Thanks all for help.

Much more research still needed I think?

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FLO are really well priced with their refractors. I think you would be happy with this scope given where your viewing from should come in near on budget aswell. The only down side with refractors is they give false colour. I don't see why this is of any major concern but some find it really irritating. As I said before there is no one telescope that will give you everything. It may also pay to order a LPR filter, you can get these for £20 and are handy to have on particularly Washed out nights.

Look forward to hearing what you think to it.

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I agree with all the advice above but when you say, "...I have no expectation of what I will be able to see" I would ask you to take some time out from the "research" and contact your local astro club, local observer club to at least have a look through some kit first. This time of year is the start of the observing season and so many clubs have timetables published for public viewing nights. The choices of scope that forum members have presented to you are very popular, so there is a good chance that you will be able to look through the very scope you are thinking of purchasing.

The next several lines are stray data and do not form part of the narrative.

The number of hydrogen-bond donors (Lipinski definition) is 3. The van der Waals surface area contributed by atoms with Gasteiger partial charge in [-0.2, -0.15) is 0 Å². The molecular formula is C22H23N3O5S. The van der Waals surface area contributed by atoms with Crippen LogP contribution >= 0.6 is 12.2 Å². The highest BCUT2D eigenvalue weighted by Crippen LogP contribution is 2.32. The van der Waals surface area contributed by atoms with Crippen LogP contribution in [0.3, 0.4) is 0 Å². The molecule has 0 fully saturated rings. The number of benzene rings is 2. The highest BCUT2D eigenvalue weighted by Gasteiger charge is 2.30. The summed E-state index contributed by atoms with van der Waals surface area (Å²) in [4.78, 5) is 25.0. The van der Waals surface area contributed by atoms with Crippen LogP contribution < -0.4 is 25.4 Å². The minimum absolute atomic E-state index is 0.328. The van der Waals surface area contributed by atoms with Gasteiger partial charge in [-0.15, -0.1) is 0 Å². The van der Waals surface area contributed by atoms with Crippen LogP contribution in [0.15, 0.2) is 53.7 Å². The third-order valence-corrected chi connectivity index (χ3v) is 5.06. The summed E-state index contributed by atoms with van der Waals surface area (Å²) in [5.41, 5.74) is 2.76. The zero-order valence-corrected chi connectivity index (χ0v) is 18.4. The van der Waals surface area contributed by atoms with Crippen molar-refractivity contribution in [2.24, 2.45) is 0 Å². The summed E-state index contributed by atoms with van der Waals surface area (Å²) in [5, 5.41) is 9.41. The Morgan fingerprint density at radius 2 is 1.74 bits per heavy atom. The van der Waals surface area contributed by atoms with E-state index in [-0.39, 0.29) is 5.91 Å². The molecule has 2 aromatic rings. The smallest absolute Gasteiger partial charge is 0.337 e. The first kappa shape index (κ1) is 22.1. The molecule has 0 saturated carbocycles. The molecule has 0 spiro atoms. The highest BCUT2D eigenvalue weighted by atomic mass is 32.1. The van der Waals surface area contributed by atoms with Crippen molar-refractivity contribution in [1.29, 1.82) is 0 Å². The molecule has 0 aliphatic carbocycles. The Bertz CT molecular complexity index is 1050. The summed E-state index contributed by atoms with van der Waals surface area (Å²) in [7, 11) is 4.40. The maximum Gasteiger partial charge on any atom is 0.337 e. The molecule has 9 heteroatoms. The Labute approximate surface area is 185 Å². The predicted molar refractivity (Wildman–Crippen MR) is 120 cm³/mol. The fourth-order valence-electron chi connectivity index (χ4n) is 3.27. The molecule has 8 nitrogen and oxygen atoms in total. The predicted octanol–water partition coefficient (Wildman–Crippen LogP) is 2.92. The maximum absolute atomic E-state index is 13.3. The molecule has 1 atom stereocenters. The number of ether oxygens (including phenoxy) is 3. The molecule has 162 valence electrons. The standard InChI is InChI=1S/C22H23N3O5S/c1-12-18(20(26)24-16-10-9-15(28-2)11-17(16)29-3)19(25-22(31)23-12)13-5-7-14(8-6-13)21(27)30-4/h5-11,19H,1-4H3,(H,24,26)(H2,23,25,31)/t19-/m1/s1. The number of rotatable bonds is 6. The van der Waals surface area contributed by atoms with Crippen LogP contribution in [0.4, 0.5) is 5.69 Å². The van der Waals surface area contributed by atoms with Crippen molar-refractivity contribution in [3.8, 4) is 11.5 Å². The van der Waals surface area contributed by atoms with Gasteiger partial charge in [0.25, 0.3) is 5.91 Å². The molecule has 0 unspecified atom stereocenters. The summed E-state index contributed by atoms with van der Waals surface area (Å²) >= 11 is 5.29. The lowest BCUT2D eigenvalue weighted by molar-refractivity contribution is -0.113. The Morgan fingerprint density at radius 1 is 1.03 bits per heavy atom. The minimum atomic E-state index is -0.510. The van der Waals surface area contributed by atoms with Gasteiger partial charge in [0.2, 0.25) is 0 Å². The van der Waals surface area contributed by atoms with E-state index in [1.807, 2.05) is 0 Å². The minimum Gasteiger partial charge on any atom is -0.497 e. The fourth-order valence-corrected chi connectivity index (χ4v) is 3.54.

There is no rush (..but I know how exciting it gets :eek::D) and there's no harm in 'looking through' first - the stars aren't going anywhere!

Clear skies

James

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I agree with all the advice above but when you say, "...I have no expectation of what I will be able to see" I would ask you to take some time out from the "research" and contact your local astro club, local observer club to at least have a look through some kit first. This time of year is the start of the observing season and so many clubs have timetables published for public viewing nights. The choices of scope that forum members have presented to you are very popular, so there is a good chance that you will be able to look through the very scope you are thinking of purchasing.

There is no rush (..but I know how exciting it gets :eek::D) and there's no harm in 'looking through' first - the stars aren't going anywhere!

Clear skies

James

Yes had thought about doing that. Wonder if there is anything around London?

Thanks all.

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Try the Baker Street Irregular Astronomers Society. It's run by the Widescreen Center and they have a facebook page you can look up for their next get together. They meet monthly in one of the big parks (Regents I think) and they take gear along with them too for the public to use. There's a link on their shop webpage with full info :eek:

Edited by brantuk